This is coming from someone who has been in the pharmaceutical industry for four years. From what I have assessed, it’s absolutely true that a top full-time MBA will jump start your career into middle management. Brand recognition will always go farther than what you have actually learned. These employers only have a very short period of time to evaluate your abilities and having a top MBA certainly demonstrates that you are dedicated and capable of performing at a high level.

    As an individual who grew up relatively very poor with no career guidance and a very low undergraduate GPA, the option of going for a top MBA is very limited for me. I have thought about pursuing a lower tier MBA, but quickly learned that it would definitely not be worth my time.

    My current salary is very competitive for my background (bachelors in science from a mid ranked state school). I have jumped companies three times since my first job out of undergrad. If it were not for my low GPA, I would most likely have applied for several top MBA programs already. Given my current situation, I will take the much harder route and attempt to climb up to senior management or become an entrepreneur servicing the pharmaceutical industry in China.

    Overall, I do believe an MBA gives you jump start to your career. However, unless you’re in banking/trading, your opportunities of making a lot of money are much more limited than, say, a surgeon, radiologist, or anesthesiologist. Also, contrary to popular belief on P&Q, there are many senior managers and executives, and even more entrepreneurs who do not have an MBA.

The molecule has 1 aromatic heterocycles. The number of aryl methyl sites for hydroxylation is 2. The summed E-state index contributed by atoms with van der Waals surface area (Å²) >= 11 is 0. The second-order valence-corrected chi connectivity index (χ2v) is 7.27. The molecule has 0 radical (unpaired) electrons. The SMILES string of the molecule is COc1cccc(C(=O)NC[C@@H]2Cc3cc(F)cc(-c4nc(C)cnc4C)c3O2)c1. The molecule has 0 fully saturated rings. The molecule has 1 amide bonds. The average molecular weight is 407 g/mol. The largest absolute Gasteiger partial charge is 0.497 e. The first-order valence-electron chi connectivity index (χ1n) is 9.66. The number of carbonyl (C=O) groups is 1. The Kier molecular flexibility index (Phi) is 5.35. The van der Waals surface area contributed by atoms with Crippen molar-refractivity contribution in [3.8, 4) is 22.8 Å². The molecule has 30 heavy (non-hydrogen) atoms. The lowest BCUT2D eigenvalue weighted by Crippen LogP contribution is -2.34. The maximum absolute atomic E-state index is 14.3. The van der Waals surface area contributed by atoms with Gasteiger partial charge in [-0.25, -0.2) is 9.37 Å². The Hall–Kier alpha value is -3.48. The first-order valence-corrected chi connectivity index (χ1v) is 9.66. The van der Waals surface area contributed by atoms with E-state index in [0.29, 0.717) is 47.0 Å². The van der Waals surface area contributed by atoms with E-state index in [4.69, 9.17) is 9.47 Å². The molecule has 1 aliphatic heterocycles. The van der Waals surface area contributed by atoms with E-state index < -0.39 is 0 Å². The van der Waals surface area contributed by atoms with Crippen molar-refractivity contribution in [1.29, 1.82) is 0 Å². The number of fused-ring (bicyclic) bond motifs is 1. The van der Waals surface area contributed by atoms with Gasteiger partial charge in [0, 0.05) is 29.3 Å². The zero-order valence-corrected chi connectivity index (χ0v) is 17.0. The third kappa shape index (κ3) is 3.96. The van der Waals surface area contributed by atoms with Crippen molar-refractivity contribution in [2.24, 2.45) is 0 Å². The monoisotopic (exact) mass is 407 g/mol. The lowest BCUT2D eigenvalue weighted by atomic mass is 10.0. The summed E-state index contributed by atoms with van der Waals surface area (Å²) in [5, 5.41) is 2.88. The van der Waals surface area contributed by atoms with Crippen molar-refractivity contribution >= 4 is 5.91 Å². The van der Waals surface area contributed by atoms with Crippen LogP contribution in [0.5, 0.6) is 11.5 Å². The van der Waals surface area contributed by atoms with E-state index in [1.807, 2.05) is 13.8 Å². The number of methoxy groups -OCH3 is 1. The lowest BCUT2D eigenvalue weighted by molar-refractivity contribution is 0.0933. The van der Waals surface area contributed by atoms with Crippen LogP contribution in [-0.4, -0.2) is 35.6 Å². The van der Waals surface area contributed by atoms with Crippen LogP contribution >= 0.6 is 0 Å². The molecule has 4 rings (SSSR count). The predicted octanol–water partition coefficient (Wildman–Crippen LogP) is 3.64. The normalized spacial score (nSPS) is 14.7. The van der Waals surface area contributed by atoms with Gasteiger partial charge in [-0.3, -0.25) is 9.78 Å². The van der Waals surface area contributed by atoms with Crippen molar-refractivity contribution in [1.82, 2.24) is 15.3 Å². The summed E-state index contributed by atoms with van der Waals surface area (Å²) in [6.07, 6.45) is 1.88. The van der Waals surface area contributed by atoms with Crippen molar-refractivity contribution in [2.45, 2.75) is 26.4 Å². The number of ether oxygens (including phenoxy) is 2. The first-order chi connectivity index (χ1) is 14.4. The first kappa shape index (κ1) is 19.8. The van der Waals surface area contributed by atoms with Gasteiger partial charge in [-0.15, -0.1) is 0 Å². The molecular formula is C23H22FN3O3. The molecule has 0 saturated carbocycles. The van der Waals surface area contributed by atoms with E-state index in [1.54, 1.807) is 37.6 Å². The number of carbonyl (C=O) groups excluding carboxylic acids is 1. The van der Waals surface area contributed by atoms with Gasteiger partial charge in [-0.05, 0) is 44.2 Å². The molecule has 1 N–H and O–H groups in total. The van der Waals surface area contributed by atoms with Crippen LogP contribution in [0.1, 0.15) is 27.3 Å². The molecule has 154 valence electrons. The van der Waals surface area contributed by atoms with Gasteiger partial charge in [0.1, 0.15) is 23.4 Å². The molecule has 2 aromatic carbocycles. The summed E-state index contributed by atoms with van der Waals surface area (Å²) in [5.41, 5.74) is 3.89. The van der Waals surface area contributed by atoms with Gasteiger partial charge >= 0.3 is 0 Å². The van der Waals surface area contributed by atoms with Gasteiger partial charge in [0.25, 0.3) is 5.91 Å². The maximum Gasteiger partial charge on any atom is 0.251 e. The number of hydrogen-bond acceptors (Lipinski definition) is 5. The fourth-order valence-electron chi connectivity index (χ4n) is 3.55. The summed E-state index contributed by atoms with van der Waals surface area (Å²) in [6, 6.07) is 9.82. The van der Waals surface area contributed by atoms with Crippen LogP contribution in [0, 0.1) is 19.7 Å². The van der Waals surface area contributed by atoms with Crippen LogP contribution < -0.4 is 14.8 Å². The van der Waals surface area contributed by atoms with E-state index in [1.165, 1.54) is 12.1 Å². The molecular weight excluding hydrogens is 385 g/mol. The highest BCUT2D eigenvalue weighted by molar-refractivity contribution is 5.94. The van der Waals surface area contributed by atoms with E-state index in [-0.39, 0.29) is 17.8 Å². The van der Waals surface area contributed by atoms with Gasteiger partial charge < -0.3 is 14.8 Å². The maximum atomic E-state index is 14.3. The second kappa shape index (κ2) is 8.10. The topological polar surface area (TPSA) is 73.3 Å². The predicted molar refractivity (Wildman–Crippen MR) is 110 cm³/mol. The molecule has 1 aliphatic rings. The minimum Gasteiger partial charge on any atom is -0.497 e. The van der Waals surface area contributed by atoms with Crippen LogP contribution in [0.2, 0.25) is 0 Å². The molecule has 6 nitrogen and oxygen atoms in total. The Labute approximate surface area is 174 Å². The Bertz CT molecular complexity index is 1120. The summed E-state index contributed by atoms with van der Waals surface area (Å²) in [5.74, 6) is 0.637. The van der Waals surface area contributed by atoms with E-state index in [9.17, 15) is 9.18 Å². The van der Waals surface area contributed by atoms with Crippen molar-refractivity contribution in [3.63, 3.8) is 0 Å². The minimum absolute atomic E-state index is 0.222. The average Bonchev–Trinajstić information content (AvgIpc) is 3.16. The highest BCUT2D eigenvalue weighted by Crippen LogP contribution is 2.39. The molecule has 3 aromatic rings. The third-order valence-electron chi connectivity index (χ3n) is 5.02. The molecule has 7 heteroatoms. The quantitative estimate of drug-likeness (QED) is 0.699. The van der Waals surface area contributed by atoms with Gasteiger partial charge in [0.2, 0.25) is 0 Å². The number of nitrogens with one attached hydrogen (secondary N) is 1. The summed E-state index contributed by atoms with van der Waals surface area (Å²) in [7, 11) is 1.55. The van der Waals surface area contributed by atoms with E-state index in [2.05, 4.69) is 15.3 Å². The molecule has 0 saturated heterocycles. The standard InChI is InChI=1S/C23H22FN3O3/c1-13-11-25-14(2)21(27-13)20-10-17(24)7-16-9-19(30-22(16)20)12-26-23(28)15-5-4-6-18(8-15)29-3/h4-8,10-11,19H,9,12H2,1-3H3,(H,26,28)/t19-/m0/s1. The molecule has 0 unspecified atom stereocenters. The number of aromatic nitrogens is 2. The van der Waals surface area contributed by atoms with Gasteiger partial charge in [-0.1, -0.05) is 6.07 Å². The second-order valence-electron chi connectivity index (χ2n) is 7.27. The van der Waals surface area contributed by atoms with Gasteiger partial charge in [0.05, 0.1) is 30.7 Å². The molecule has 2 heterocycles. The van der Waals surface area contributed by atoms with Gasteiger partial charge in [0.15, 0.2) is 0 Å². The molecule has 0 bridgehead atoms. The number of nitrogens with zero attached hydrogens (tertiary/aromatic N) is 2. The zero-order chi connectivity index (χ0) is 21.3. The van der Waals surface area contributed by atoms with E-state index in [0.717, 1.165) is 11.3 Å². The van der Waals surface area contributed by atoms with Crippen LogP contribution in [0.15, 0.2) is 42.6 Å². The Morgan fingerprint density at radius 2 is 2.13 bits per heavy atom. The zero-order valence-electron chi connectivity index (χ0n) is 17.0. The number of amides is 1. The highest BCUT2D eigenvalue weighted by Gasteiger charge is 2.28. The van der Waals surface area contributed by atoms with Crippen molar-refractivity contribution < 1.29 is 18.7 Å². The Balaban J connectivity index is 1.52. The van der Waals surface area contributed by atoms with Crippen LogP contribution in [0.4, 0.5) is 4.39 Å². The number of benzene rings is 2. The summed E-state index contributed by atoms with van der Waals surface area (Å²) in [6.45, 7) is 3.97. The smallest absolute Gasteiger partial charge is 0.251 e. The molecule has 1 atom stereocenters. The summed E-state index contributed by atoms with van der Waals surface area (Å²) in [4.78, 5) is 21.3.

Like Lou said, you do not need an MBA to accomplish your life’s goals. However, if your goal is to have an easy road paved for you into a management position at a top prestigious firm such as BCG, Bain, Goldman, or Google, then yes, an MBA is for you.

  • Chicago Booth, for sure, if you can get in. Always go with the best brand name, regardless of the cost. It will take longer to payback your loans, but you’ll get a much better job out of the gate and your chances for advancement will also be better.

  • Matt

    What is to be said though for the students that are looking at lower cost schools that can not break into higher paying salaries? Which MBA has more benefit / worth? Currently I am making ~$38000 per year, but I would love pursue an MBA strictly for the purpose of boosting my resume to get a new position as I hate my current job. Certain things I’m reading say don’t pursue an MBA until your in your career that you would like to stay and work up within, but in the current job market it is impossible to get into the career field I would like to go. So is it worth it to go to say a University of Chicago Booth Business School when it would require a lot of student loans and still a possible unsure job market, or would it be better to go to a more affordable DePaul University or a Northern Illinois Univ. for a MBA?